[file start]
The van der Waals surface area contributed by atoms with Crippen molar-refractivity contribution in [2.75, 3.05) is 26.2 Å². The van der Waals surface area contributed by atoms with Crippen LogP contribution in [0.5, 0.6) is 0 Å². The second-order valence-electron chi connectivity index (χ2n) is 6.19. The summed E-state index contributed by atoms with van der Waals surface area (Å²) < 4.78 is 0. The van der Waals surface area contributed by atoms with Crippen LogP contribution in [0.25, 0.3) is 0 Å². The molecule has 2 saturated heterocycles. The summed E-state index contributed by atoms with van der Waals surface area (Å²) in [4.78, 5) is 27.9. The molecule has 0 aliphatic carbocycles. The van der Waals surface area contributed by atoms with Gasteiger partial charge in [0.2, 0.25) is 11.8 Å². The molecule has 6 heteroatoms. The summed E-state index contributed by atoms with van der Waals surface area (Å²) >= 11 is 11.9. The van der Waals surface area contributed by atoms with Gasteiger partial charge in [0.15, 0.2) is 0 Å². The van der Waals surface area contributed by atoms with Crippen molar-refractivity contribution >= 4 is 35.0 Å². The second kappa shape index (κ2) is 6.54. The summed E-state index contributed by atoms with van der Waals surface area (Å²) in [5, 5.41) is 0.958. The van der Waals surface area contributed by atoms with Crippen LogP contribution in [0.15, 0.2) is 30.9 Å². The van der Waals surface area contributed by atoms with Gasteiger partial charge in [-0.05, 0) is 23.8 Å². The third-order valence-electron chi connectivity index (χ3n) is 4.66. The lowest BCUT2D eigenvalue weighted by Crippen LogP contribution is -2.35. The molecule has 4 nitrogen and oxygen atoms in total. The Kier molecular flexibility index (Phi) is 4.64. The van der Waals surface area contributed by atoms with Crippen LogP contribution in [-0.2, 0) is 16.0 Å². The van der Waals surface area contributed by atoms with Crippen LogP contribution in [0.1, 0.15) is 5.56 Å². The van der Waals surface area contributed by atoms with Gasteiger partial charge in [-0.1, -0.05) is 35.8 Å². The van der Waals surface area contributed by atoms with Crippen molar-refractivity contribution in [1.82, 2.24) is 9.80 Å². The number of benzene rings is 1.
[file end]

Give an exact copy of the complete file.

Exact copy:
The van der Waals surface area contributed by atoms with Crippen molar-refractivity contribution in [2.75, 3.05) is 26.2 Å². The van der Waals surface area contributed by atoms with Crippen LogP contribution in [0.5, 0.6) is 0 Å². The second-order valence-electron chi connectivity index (χ2n) is 6.19. The summed E-state index contributed by atoms with van der Waals surface area (Å²) < 4.78 is 0. The van der Waals surface area contributed by atoms with Crippen LogP contribution in [0.25, 0.3) is 0 Å². The molecule has 2 saturated heterocycles. The summed E-state index contributed by atoms with van der Waals surface area (Å²) in [4.78, 5) is 27.9. The molecule has 0 aliphatic carbocycles. The van der Waals surface area contributed by atoms with Gasteiger partial charge in [0.2, 0.25) is 11.8 Å². The molecule has 6 heteroatoms. The summed E-state index contributed by atoms with van der Waals surface area (Å²) >= 11 is 11.9. The van der Waals surface area contributed by atoms with Gasteiger partial charge in [0.15, 0.2) is 0 Å². The van der Waals surface area contributed by atoms with Crippen molar-refractivity contribution >= 4 is 35.0 Å². The second kappa shape index (κ2) is 6.54. The summed E-state index contributed by atoms with van der Waals surface area (Å²) in [5, 5.41) is 0.958. The van der Waals surface area contributed by atoms with Crippen LogP contribution in [0.15, 0.2) is 30.9 Å². The van der Waals surface area contributed by atoms with Gasteiger partial charge in [-0.05, 0) is 23.8 Å². The third-order valence-electron chi connectivity index (χ3n) is 4.66. The lowest BCUT2D eigenvalue weighted by Crippen LogP contribution is -2.35. The molecule has 4 nitrogen and oxygen atoms in total. The Kier molecular flexibility index (Phi) is 4.64. The van der Waals surface area contributed by atoms with Crippen LogP contribution in [-0.2, 0) is 16.0 Å². The van der Waals surface area contributed by atoms with Crippen LogP contribution in [0.1, 0.15) is 5.56 Å². The van der Waals surface area contributed by atoms with Gasteiger partial charge in [-0.1, -0.05) is 35.8 Å². The van der Waals surface area contributed by atoms with Crippen molar-refractivity contribution in [1.82, 2.24) is 9.80 Å². The number of benzene rings is 1.